The Left Hand of Darkness by Ursula K. Le Guin

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Synopsis

Genly Ai is a diplomat of sorts, sent to observe the inhabitants of the snowbound planet of Winter. But the isolated, androgynous people are suspicious of this strange, single-gendered visitor. Tucked away in a remote corner of the universe, they have no knowledge of space travel or of life beyond their own world. So, bringing news of a vast coalition of planets they are invited to join, he is met with fear, mistrust and disbelief. But also something more. For Genly Ai, who sees himself as a bringer of the truth, it is a bittersweet irony that he will discover truths about himself and, in the snow-shrouded strangeness of Winter, find both love and tragedy ...First published in the year Neil Armstrong walked on the moon, The Left Hand of Darkness is a classic of science fiction and a masterpiece of modern literature.
 

About Ursula K. Le Guin

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Arguably one of the canonical writers of American science fiction, Ursula K. Le Guin was born in Berkeley, Calif., in 1929, the daughter of Alfred L. and Theodora Kroeber. After earning an A.B. degree from Radcliffe College and an A.M. from Columbia University, Le Guin was awarded a Fulbright fellowship in 1953. The genre formerly classified as 'science fiction' has become divided into sub-genres, such as fantasy, realistic fiction, alternative history, and other categories. Le Guin resists classifying her own work in any one area, saying that some of it may be called 'science fiction', while other writings may be considered 'realist' and still others 'magical realism' (her term). Le Guin is one of the few writers whose works (which include poetry and short fiction) can be found in public libraries' collections for children, young adults, and adults. Le Guin's published works include a novel, A Wizard of Earthsea, that won an American Library Association Notable Book citation, a Horn Book Honor List citation, and the Lewis Carroll Shelf Award in 1979. She has been nominated several times for the Nebula Award and the Hugo Award--the highest honors in science fiction/fantasy writing--and has won both awards. Her Earthsea Trilogy is a mainstay of libraries' fantasy fiction collections. Le Guin married Charles Alfred Le Guin on December 22, 1953. They live in Portland, Ore.
 
Published July 1, 2000 by Ace. 304 pages
Genres: Science Fiction & Fantasy, Literature & Fiction, Science & Math, Biographies & Memoirs, Political & Social Sciences, Humor & Entertainment. Fiction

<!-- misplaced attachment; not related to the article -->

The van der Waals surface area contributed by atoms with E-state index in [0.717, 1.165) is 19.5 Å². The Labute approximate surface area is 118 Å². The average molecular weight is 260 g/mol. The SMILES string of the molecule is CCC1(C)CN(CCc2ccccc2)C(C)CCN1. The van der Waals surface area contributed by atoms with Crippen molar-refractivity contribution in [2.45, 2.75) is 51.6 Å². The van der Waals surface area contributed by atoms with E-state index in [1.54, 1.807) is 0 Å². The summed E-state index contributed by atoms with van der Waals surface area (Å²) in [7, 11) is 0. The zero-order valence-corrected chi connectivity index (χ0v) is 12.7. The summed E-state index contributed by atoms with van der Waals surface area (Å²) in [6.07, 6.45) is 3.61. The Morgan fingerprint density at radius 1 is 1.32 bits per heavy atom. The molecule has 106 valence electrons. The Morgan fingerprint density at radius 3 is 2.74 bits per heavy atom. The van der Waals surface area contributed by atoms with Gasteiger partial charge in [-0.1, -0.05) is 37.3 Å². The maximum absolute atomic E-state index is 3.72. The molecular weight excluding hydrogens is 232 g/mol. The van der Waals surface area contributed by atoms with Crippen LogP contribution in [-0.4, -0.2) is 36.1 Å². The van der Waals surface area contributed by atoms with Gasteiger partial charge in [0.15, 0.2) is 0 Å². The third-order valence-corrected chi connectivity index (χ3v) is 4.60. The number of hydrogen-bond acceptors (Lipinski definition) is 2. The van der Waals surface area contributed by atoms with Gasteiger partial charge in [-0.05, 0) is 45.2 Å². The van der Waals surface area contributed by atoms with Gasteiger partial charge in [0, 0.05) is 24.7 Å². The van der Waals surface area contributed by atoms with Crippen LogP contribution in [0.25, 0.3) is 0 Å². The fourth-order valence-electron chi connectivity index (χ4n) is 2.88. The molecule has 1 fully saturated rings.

Unrated Critic Reviews for The Left Hand of Darkness

The Bookbag

Yes Pages: 288 Date: November 2009 Publisher: Orbit ISBN: 978-1841496061 It's hard to believe that The Left Hand of Darkness dates back to 1969: forty years on, it reads as well, or even better, then when it was originally written, and - deservedly - enjoys a classic status in th...

Nov 20 2009 | Read Full Review of The Left Hand of Darkness

Pajiba

Early on, we’d all appreciated that this type of book club seemed to guarantee varied, refreshing meetings as the group was different every time and free of the pitfall of book clubs with consistent attendees where you just end up with an evening of catching up and socializing, versus focused con...

Dec 12 2013 | Read Full Review of The Left Hand of Darkness

Slate

In Ancillary Justice, Ancillary Sword, and the newly published Ancillary Mercy, Leckie imagines a space opera thousands of years in the future and thousands of light years away—a perfect vantage point from which to consider how we humans imagine ourselves right now.

Dec 09 2015 | Read Full Review of The Left Hand of Darkness

Slate

In Ancillary Justice, Ancillary Sword, and the newly published Ancillary Mercy, Leckie imagines a space opera thousands of years in the future and thousands of light years away—a perfect vantage point from which to consider how we humans imagine ourselves right now.

Nov 07 2015 | Read Full Review of The Left Hand of Darkness

Patheos

From The Book of the New Sun to The Book of the Long Sun series or his other works, his mastery of language and story are superb.

Jun 07 2012 | Read Full Review of The Left Hand of Darkness

Grasping For The Wind

This is the philosophy of The Left Hand of Darkness the Hugo and Nebula award-winning book by Ursula K.

Dec 13 2006 | Read Full Review of The Left Hand of Darkness

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joe 11 Aug 2014

Rated the book as 5 out of 5

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